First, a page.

It was supreme upsmanship when Miller finally announced a strike date of May 23. Now the players would have more than a month of paydays as a cushion, a kind of strike fund, and it must be remembered that because baseball operates on a six-month pay basis, all paydays are double.

The owners remember that Miller can play hardball. The strike he called at the start of the 1972 season, which lasted 15 days, had cost them 85 games and $5 million in lost revenue, against a salary saving of $600,000. They finally settled that one by upping their pension fund contribution from $400,000 to $500,000 a year, although the players had demanded $850,000.

Miller learned from that strike that a walkout at the opening of the season was not good for the players who suffered from public rancor. But a strike in late May -- ah, that would be different, as Miller could calculate it. The psychology then would be for the public to blame the owners, not the players who had showed a willingness to open the season.

On Miller's advice, the players sat out the first week of spring training in 1969, until the pension fund was bettered and in 1972 he created a fuss by telling the owners the players wanted the benefits of some of that accumulated pension fund surplus the owners were hoarding. Miller said it should be put out at 6 percent interest and added to the pensions.

In Oakland, club owner Charles Finley said it was the first time he ever heard of a pension fund surplus, so secretive had it been. But Miller knew about it. Back in 1970, Miller also scored big when he got an agreement that Commissioner Bowie Kuhn no longer would be the final authority on "grievance" cases brought by the players. "I reject," said Miller in his best bargaining voice, "the concept that a man paid by one side be the final authority in any grievance matter."

The owners tried Miller's own tactics in 1976 by delaying the start of spring training until they could get more rights on the now-disputed reserve clause. There would be no renewal of the three-year basic agreement with the players that had expired, the owners were saying, not one more penny of tribute to Marvin Miller.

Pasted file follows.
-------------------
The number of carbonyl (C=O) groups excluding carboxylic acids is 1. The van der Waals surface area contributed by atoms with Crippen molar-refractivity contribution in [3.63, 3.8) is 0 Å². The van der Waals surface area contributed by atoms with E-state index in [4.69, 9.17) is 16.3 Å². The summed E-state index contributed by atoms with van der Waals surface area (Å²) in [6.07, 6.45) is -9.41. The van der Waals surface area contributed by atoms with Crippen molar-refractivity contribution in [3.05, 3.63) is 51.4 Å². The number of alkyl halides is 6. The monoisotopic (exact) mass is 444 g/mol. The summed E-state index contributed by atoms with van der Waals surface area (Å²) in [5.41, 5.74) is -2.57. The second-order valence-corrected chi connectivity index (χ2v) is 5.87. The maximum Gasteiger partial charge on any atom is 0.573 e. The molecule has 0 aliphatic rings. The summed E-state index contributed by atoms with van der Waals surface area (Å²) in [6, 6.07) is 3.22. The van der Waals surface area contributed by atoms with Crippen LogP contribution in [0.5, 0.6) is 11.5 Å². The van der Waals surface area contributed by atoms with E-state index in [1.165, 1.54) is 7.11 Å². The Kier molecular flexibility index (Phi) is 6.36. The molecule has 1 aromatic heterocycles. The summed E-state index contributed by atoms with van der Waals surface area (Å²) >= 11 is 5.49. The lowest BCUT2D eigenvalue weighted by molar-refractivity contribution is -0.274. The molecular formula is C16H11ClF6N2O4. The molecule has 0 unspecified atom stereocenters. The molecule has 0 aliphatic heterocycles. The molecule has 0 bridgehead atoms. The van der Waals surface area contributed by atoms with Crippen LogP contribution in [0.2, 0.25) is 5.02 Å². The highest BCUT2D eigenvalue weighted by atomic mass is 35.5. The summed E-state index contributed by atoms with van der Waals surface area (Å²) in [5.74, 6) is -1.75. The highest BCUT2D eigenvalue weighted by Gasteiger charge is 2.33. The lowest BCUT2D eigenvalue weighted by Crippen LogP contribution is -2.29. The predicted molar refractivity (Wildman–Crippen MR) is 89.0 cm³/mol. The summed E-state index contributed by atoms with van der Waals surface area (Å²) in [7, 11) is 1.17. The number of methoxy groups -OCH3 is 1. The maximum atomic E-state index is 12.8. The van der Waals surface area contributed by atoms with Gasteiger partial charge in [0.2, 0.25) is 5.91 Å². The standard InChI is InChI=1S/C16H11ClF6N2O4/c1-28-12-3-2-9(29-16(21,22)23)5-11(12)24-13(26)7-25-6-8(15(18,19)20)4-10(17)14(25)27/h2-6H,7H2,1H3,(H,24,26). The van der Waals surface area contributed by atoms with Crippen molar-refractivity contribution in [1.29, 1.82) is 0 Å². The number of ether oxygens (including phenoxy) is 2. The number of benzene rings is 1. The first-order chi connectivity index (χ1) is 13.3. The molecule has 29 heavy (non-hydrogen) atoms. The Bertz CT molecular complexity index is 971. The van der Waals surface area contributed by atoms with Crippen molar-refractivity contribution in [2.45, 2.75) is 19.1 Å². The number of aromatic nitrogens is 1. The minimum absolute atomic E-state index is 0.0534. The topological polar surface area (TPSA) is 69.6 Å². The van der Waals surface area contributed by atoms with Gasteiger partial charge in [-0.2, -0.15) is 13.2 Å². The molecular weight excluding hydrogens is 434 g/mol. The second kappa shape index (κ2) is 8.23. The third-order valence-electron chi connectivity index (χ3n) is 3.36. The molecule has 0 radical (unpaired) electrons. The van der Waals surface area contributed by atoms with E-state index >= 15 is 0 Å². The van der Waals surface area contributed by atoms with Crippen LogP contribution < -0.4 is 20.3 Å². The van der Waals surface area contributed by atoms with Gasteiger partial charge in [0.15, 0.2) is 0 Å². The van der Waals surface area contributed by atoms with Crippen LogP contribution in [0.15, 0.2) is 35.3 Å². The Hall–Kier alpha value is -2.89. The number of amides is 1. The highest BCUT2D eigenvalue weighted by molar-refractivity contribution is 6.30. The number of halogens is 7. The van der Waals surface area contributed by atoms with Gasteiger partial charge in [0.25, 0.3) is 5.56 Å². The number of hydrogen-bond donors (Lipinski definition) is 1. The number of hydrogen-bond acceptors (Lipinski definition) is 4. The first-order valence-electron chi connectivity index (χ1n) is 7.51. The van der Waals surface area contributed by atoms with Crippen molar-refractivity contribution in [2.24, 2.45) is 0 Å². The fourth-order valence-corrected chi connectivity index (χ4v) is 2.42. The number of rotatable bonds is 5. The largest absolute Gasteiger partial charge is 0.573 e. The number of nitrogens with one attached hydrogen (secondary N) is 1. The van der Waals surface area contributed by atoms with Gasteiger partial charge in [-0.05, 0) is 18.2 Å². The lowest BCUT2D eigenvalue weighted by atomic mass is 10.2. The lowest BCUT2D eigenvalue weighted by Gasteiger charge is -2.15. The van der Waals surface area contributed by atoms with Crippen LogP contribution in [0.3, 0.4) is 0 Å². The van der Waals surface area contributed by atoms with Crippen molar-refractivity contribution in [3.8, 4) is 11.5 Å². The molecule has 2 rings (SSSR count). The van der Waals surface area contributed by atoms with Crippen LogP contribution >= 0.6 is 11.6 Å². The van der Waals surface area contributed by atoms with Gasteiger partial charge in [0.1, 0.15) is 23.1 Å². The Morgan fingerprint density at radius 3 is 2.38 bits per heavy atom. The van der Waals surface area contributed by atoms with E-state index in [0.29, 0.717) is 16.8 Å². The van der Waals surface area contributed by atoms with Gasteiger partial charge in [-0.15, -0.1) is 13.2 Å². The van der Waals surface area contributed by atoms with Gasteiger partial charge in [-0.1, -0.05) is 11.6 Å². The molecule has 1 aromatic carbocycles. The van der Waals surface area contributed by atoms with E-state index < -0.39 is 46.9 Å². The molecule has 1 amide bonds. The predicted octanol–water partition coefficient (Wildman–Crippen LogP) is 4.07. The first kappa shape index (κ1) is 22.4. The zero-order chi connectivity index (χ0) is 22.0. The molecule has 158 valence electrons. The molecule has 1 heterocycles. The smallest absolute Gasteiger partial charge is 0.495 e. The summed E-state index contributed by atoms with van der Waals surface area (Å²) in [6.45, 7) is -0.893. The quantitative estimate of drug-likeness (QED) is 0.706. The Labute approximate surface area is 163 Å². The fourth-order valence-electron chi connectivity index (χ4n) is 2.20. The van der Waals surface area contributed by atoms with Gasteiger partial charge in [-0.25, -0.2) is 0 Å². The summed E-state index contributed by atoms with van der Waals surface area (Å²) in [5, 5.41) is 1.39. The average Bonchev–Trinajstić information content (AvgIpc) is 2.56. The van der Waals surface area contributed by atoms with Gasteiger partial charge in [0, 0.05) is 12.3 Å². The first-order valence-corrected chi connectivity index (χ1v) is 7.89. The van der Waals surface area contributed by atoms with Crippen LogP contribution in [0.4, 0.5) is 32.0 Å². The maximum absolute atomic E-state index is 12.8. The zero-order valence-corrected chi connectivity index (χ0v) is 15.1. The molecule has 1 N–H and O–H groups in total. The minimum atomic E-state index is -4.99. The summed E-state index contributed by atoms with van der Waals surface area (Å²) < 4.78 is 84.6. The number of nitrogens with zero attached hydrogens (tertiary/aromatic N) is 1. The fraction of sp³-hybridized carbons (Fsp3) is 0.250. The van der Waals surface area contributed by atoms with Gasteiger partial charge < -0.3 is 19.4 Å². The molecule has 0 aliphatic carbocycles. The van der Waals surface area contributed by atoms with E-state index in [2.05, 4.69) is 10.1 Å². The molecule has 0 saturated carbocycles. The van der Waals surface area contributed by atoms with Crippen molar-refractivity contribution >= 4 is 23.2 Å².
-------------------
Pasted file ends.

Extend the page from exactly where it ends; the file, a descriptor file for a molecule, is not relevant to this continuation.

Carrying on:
Miller met this action with the wit that is his trademark, saying, "This is comical. An industry not threatened by strike action shutting down of its own volition, and leading the public to believe the players are at fault for an action stripping them of their past rights."

Miller also now wants more money from the owners' TV revenues than the $8.3 million they have been getting for the last four years. The argument is ongoing but Miller has told the owners, "Let's not have this fight again. You just doubled your contract with the networks from $95 million to $185 million for the next four years and we want ours." He's asking $16.5 million yearly for the pension fund.

Miller keeps score. He is aware of the owners' vision that not many years distant 50 million homes will be wired for baseball on pay-TV. The players association would also take that into account. Miller says he may retire in another year and concentrate on the tennis he likes to play, but his successor undoubtedly will be alerted to all the probabilities.

As a career economist, Miller also has an interesting fix on the financial affairs of baseball's most famous operation, the New York Yankees.

A Miller associate said recently, "The same Yankees, who in the last five years have won three pennants and two World Series and have set all kinds of attendance and TV revenue records, have, according to their bookkeeping, lost money in four of those five years."

For the club owners who still claim complete immunity from antitrust laws, Miller had commented a couple of years ago in his own style. "I have learned," he said, "that the baseball owners, with certain exceptions, have a decided tendency to look backward, seldom forward."

When he does retire, Miller will be walking out on a contract far in excess of the $50,000 a year the players association paid him originally. When asked Miller's salary figure now, one of Miller's associates in turn asked how much Commissioner Bowie Kuhn was paid. When he heard an estimate of $150,000 as Kuhn's salary, he said that in that case, Miller is paid more.